More than 430 flights due to take off or land at UK airports were cancelled on Friday.
A man was killed by a falling tree in County Wexford in the south east of Ireland today while a member of the public was in hospital with serious injuries after being struck by falling debris from a roof in Henley-on-Thames in Oxfordshire.
The winds were so strong in London that parts of the O2 Arena roof have been “ripped off”.
Train services are running well across Scotland with ScotRail saying travellers shouldn’t expect as much disruption as was brought by Storm Dudley earlier this week.
In Aberdeenshire more than 30 schools were closed due to the forecast heavy snow while some schools were shut in Angus and Inverclyde.
You can follow all the latest updates in our live blog.
Scotland’s weather LIVE: Storm Eunice strikes the country bringing heavy snow, high winds and icy conditions
Last updated: Friday, 18 February, 2022, 10:01
Rail operators warn travel disruption in England is ‘inevitable’
A Network Rail spokesman said disruption is “inevitable” and Welsh services will be suspended for the whole day, while London North East Railway urged customers with tickets for Friday to travel on Saturday instead or get a refund due to expected disruption and damage.
East Midlands Railway said trains to and from London St Pancris “may be withdrawn at short notice”, while National Rail said there would be no trains between Nottingham and Skegness until about 8am.
Northern advised customers “NOT TO TRAVEL across the Northern network”.
Storm Eunice to bring adverse weather and disruption today
The Met Office has alerted the public to brace for wind and snow today across the UK. They have even sent out rare Red Weather Warnings to areas in Wales.
Met Office warn of rare and dangerous weather phenomenon
The forecaster notified the public that a dangerous weather phenomenon known as a sting jet - a small area of highly intense wind inside a storm - could form later on Friday.
Met Office chief meteorologist Paul Gundersen said: “After the impacts from Storm Dudley for many on Wednesday, Storm Eunice will bring damaging gusts in what could be one of the most impactful storms to affect southern and central parts of the UK for a few years.”
“The red warning areas indicate a significant danger to life as extremely strong winds provide the potential for damage to structures and flying debris.”
Snow causes difficult conditions for Scottish drivers
Motorists are facing difficult driving conditions as Storm Eunice sweeps in bringing heavy snow.
A Met Office weather warning for snow is in place between 3am and 6pm on Friday, while a wind warning encompasses the south-west Scottish borders, including most of Dumfries and Galloway.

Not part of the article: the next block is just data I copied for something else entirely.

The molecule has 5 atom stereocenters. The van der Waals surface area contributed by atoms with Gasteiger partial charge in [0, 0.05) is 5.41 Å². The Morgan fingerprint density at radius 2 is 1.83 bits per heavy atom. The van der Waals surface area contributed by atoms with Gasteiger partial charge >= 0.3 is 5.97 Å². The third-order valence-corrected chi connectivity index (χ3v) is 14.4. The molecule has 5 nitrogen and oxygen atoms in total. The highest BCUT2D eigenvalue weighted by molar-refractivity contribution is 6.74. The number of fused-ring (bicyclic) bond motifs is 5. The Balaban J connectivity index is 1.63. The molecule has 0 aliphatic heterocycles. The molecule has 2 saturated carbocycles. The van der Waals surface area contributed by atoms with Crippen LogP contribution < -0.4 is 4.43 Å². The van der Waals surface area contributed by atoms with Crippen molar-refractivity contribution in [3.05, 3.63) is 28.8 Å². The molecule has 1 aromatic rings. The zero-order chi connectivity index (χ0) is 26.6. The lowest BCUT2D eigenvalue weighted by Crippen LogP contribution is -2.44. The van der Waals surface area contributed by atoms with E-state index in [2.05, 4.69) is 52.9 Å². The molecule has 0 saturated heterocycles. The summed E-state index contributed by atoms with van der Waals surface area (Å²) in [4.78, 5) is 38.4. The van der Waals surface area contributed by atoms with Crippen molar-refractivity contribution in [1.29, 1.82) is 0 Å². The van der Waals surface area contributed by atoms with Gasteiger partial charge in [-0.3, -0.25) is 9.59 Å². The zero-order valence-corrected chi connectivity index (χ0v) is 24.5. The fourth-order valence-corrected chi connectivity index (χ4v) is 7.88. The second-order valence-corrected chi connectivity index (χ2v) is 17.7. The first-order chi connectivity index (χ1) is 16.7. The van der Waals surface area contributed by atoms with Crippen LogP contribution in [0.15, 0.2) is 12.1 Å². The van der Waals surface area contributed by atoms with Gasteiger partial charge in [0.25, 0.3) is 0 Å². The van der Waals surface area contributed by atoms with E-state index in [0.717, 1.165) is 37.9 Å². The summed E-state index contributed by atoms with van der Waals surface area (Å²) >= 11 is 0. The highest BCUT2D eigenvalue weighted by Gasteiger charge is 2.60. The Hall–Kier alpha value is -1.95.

Snow is forecast throughout the day for most of mainland Scotland south of Inverness and Fort William, and was disrupting travel on Friday morning.
The M8 was closed eastbound at junction five due to the heavy snow and Traffic Scotland tweeted that there were reports of vehicles getting stuck on the A68 near Soutra.
Bear Scotland North West Trunk Roads reported heavy snow across the north-west network, including the A83 Rest And Be Thankful, A82 Glencoe, A85 Glen Ogle, and A889 Catlodge.
Snow falls in Scotland against a backdrop of Edinburgh Castle as Storm Eunice sweeps across the UK
Train services disrupted by Storm Eunice
Despite the snow forecast, ScotRail said it does not expect the same levels of disruption from Storm Eunice as from Storm Dudley but has pre-emptively announced some trains will not be running.
Glasgow and Edinburgh trains to Arbroath and Montrose to Aberdeen services will not run because sets of points on the line that allow trains to move tracks are not fitted with heaters, meaning they could freeze and get stuck.
Network Rail Scotland announced it has five locomotives fitted with snow ploughs to use as required, it is proactively spraying de-icer on key junctions and extra staff will be deployed to deal with any problems.
Mountaineering Scotland warn of potential avalanches
With more than 20cm of snow predicted on higher ground and 5cm elsewhere, Scottish Mountain Rescue warned there was a risk of “dangerous conditions” including the possibility of avalanches.
The organisation’s vice chairman Kev Mitchell said: “The weekend forecast is for very unsettled and, at times, dangerous conditions.
“With the arrival of Storm Eunice on Friday, hills will see high winds and the potential for snowfall to low levels meaning the avalanche forecast will be likely to worsen.
“Good decision-making is key in these situations and often the decision not to go, whilst correct, is the hardest one to make.”
Specialist mountain weather forecasts are predicting sustained periods of gales or hurricane-force winds on higher terrain for the next week, with snow, rain and hail expected most days.
Mountaineering Scotland’s safety adviser Ben Gibson said: “With such extreme weather being forecast it’s important to plan your journeys around conditions rather than just going for long-held ambitions.
“Check the specialist mountain forecasts and what the Scottish Avalanche Information Service says, and take an honest look at your fitness and skill levels - and those of the others in your party - and consider whether your planned route is really attainable or whether you should adapt it or make different plans altogether.”